Part of the process of malware analysis and investigation is dynamic analysis – simply put, in this type of analysis, malware (or suspected malware) samples are allowed to execute in a contained, virtualized environment. Its actions, flow, communications and other factors are all observed, documented, analyzed and compared against other known malicious or suspicious behaviors and indicators.
Naturally, when a new variant of an existing malware, or even an entirely new strain of malware is detected in such a manner, it doesn’t take long until the malware’s in-the-wild effectiveness sharply declines, as more and more security vendors and solutions will recognize and block it.
Acknowledging this fact, and in an effort to stay under the radar and extend the life expectancy of their malware as much as possible, malware developers often incorporate various mechanisms intended to hinder dynamic analysis.
This blog, part of our series on different malware evasion techniques, will focus on common VM detection techniques employed by malware developers in order to detect virtualized execution of their malware and is intended to provide an introduction to the topic.
There are 2 main approaches employed by malware developers to hinder the execution of their malware in an analysis or research environment, and most malware employs various combinations of these approaches:
CPUID is an instruction present in almost all modern CPU architectures. It is intended to allow the software to discover various details about the processor of the machine it is being executed on.
Calling this instruction with EAX=0 as input will return the CPU manufacturer-ID string, a 12-character ASCII string that will be stored in EBX, EDX and ECX (in that order).
On machines running on a physical Intel or AMD CPU this string will be “GenuineIntel” or “AuthenticAMD”, respectively.
On machines running off of Microsoft’s Hyper-V or VMware this string will be “Microsoft HV” or “VMwareVMware”.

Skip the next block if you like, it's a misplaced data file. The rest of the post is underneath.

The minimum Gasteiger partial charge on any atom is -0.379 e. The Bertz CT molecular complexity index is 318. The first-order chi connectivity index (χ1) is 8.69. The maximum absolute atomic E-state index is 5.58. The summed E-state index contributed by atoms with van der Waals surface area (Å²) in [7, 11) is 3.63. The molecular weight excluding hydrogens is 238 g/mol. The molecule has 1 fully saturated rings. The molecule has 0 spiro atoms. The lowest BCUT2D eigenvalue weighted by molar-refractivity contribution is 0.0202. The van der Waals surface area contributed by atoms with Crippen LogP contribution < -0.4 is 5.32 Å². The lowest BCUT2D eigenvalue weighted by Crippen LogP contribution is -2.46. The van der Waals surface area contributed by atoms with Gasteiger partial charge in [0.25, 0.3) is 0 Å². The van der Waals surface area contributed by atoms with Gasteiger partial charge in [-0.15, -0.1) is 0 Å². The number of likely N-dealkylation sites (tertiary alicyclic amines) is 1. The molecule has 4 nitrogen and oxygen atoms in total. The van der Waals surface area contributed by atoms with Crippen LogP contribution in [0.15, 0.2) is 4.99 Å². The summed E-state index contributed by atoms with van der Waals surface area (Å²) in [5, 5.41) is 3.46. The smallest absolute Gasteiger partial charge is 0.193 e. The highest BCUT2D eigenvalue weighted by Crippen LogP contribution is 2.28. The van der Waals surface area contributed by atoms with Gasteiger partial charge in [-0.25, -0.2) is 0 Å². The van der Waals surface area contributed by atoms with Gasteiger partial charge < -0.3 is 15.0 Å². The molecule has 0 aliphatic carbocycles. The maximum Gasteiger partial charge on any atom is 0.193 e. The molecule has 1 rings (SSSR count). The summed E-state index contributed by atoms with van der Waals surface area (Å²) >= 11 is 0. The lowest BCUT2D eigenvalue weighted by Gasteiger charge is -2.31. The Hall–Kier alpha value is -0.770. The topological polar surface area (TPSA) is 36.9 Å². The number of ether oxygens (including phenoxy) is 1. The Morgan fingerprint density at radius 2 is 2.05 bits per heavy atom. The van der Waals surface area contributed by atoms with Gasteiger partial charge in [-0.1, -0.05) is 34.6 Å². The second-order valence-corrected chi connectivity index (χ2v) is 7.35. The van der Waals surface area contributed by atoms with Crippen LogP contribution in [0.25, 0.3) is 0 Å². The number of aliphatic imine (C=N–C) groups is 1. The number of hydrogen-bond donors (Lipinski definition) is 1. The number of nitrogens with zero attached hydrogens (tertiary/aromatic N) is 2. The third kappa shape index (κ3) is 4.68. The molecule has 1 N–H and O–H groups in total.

Calling CPUID with EAX=1 as input will return Processor Info and Feature Bits, essentially a rundown of various details about the CPU.
On a physical machine, the 31st bit of the returned ECX register will be 0, while on a virtual machine it will be 1.
MAC address checks
A MAC address is a unique identifier assigned to Network Interface Controllers on a machine. By checking MAC address prefixes, it is possible to identify the manufacturer of the network adapter. This can easily be done using the “ipconfig /all” or “wmic nic list” command.
For example, network adapters from Broadcom, a common supplier of networking hardware to many PC manufacturers, will start with one of the following prefixes: (partial list)
While VMware network adapters will start with one of the following:
VirtualBox network adapters will start with 08:00:27, Hyper-V with 00:03:FF.
Virtualized Windows environments will often contain various registry entries not commonly found on physical machines, the presence of which can be a tip-off to the fact the malware is running on a VM.
\HKEY_LOCAL_MACHINE\HARDWARE\DEVICEMAP\Scsi\Scsi Port 0\Scsi Bus 0\Target Id 0\Logical Unit Id 0\”Identifier”; ”<value>”
\HKEY_LOCAL_MACHINE\SOFTWARE\Oracle\VirtualBox Guest Additions\*
In order to facilitate their operation, many virtualized Windows environments will have certain processes running that aren’t usually found on physical machines. This can be easily done using “wmic process” or “tasklist” commands.
Virtualized Windows environments will often have certain services present on them that are not present on physical machines. This can be easily accomplished with “sc query” or “wmic service list” commands.
VMware Physical Disk Helper Service
In addition to what has been described above, virtualized Windows environments will also often contain certain files (usually drivers), the presence of which can be indicative of a VM.
Using the techniques described above, malware can often detect if it is being executed in a virtualized environment and avoid or adjust its execution. We recommend addressing these artifacts in your own analysis environments in order to maximize the chance of malware successfully executing itself there.
In our next blog, we explore how over time malware developers have also added methods to avoid sandboxes and analysis environments by performing various checks to see if there is an actual user operating the machine the malware is being executed on.